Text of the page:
Aspects of a Traditional Missoko Bwiti Ceremony
What do we mean when we say traditional Missoko Bwiti Ceremony? A traditional Bwiti Iboga Ceremony has many elements that promote more potency to the whole experience. Having been the shepherds of Iboga for a long time before sharing it with the rest of the world the Bwiti have the most intimate relationship with Iboga in the world. Our retreats follow the model taught to us by Moughenda and our Bwiti brothers and sisters. Below are some of the most important aspects of our Bwiti Ceremonies.
A big part of the ceremonies is actually the torch. The torch is made up of many different ingredients from the jungle and must be made following a specific ritual which can take hours. Once the ingredients are all there, we ask the spirits if the torch is good to go and if we do not get a yes, they must start over. (see video below). Once complete, the torch can be used.
Torches are used to open and close every ceremony. They are also a way to bring in the spirits and ancestors and also play an important role in other rituals like Soul Retrieval. The torch is also a great way to cleanse a space, much like a giant smudge of sage. If an space has a negative energy, the torch can be a great tool to help.
Bwiti Music is a spiritual technology that works synchronistically with Iboga. The music actually comes from Iboga as everything in the Bwiti tradition does. These songs have been developed in and played traditionally in Bwiti ceremonies for a very long time and also help to bring the Bwiti forth and connect you to the Bwiti spirits and ancestors.
Some people complain about the music during the ceremony because they say it is irritating them. This is actually proof that the Bwiti Music is actually helping the Iboga do its work with your mind. Any discomfort you are feeling is actually stuff that is being brought out by the music which is an opportunity for you to heal it and let it go once and for all.
In my time in Gabon, I observed 3 distinct forms of Bwiti Music: Songs played with the Harp (see video below), songs that are primarily sung, and songs with the Mugongo (Mouthbow). During a traditional Missoko Bwiti ceremony, you will hear all three of these forms of music, each serving a purpose at different stages. For example, we use the Mugongo (Mouthbow) songs leading up to and during the Psychospiritual Journey.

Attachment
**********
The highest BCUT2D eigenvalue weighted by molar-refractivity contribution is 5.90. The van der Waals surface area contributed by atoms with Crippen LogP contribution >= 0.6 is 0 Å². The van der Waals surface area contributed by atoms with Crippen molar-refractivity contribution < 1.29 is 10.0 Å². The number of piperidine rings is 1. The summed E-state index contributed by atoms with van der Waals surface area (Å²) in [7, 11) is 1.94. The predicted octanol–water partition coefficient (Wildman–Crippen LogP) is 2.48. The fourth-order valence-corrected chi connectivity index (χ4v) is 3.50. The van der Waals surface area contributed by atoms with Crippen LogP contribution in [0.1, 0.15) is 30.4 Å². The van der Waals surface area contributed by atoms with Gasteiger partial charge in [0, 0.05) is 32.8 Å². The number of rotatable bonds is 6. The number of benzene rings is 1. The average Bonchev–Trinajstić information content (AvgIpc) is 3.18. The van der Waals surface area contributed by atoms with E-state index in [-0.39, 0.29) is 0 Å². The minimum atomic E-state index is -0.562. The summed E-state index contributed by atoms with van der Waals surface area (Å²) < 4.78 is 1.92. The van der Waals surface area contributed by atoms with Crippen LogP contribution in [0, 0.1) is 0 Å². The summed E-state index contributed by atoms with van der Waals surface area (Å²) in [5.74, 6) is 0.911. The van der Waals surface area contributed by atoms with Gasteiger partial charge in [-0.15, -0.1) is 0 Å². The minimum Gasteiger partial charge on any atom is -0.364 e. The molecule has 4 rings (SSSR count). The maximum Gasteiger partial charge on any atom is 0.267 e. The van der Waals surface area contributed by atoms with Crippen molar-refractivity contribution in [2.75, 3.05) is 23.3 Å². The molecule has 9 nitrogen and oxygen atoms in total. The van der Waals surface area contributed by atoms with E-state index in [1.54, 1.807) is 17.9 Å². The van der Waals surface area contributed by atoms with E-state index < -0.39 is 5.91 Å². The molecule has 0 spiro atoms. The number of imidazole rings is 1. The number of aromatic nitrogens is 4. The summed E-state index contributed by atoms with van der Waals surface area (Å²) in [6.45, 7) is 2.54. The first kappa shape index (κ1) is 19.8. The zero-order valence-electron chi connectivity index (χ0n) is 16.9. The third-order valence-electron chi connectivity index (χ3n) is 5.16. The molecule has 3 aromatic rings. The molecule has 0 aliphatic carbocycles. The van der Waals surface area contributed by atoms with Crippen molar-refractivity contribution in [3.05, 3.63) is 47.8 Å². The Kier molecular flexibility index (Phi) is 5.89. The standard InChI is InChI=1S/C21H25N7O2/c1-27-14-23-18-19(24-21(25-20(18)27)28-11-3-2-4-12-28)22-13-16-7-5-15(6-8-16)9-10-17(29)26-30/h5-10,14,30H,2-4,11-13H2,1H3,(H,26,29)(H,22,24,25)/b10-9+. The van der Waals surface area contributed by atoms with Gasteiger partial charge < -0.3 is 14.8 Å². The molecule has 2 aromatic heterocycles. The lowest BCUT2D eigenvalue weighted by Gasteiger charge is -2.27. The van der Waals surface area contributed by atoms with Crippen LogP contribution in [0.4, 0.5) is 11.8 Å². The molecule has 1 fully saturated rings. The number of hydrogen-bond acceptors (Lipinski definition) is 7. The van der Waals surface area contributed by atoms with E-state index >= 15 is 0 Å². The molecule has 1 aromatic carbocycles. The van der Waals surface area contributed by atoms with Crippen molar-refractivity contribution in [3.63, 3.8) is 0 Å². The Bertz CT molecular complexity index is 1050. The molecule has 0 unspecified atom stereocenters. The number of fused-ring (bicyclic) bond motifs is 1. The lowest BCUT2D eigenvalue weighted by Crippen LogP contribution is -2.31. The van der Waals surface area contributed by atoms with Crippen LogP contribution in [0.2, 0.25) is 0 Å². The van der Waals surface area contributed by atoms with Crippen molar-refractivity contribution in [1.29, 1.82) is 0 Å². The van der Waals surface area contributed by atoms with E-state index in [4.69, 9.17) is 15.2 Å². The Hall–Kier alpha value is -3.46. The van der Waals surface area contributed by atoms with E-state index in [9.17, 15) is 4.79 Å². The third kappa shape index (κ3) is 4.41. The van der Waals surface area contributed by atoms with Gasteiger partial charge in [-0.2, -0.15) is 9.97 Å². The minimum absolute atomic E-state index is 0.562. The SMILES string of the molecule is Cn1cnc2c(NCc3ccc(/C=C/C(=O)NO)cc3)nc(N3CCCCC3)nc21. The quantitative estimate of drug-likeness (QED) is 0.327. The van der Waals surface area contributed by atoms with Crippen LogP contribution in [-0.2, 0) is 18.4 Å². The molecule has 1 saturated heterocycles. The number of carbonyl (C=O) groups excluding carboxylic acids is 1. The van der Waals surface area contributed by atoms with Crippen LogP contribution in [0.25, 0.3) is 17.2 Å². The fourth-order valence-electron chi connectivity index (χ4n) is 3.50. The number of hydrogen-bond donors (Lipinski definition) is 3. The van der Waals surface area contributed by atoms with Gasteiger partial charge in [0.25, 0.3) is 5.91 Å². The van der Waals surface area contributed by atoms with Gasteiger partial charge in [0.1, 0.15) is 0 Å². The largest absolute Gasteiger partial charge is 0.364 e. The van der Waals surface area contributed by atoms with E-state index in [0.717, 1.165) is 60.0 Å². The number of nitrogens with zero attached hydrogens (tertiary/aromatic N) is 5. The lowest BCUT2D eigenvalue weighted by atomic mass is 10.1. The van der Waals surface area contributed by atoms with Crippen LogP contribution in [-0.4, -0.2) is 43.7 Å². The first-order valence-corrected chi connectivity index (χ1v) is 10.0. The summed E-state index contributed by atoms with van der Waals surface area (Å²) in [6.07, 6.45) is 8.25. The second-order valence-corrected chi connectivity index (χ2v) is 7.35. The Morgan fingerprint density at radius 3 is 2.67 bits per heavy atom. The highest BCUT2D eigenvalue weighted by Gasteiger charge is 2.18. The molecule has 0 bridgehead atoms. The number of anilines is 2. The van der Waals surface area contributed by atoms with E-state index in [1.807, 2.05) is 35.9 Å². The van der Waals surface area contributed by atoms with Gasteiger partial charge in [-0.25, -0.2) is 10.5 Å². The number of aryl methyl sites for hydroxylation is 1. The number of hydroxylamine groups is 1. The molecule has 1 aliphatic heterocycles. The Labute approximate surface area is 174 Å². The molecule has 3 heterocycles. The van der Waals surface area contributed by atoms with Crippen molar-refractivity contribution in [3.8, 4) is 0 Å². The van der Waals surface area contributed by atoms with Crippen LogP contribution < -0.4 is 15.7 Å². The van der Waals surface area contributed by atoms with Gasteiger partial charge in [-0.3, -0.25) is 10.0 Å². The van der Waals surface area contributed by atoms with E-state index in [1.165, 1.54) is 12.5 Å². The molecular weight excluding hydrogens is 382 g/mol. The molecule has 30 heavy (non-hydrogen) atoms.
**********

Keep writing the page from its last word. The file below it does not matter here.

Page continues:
In a Missoko Bwiti Iboga Ceremony, it is important to have someone who knows the traditions. This will ensure that the spirits and ancestors actually show up to help and promote the safety of the guests. Many “Iboga Providers” out there have not actually been trained. The Bwiti initiation and Rite of Passage are not training to be an Iboga Provider, however, several initiates have gone on to offer retreats. This is not only dangerous, but it goes against the Iboga’s spirit itself. The spirit of Iboga has given the Bwiti all the rituals they use in ceremony and is the best, safest, and most respectful way to work with the medicine.
Our team is made up of several trained and empowered Iboga Providers, and of course Moughenda the 10th Generation Bwiti Shaman who acts as an advisor and often comes to hold a retreat with us.
Choosing to take Iboga and heal yourself is a courageous act. The most important thing you can do is to heal and develop yourself. You cannot truly love others until you love yourself and you cannot help those you love without first healing yourself. For this reason, we are incredibly grateful for those that are called to Iboga and answer it.
The other side of this is that your work with Iboga should not be rushed, and should only happen when you are ready. When someone is ready to look at their truth, the medicine is a powerful healing tool. However, when someone is not ready, the benefits will not be as strong. Additionally, Iboga retreats cost money and we want to make sure that every person gets as true value out of their experience.
Some additional advice is to do some proper preparation before the retreat, to be as open to the spiritual aspects of the retreat experience, and to trust the Iboga, the Bwiti traditions, and the Iboga Providers.
Saving the most important for last, Iboga is obviously the most important aspect of the traditional Missoko Bwiti ceremony. It was actually Iboga itself who created all the rituals, music, and other aspects of the Bwiti Iboga ceremony. Iboga showed the Bwiti these rituals as a way to best promote its spirit, the help of the other spirits, and to invite the ancestors.
It is important to work with Iboga that is over a certain age, has been traditionally harvested and ceremonially prepared. All of the Iboga we work with is from Iboga that is at least 25+ years old, harvested traditionally, and is ceremonially prepared. We are so strict with this, that we will only collect the Iboga from Gabon personally so that we can ensure that it is handled correctly all the way up to ingestion. All of our Iboga comes directly from our Bwiti brothers and sisters and our Iboga TA is prepared by Moughenda himself to ensure the spirit of the Iboga remains.
Below are some videos of the preparation process that I filmed while training in Gabon.
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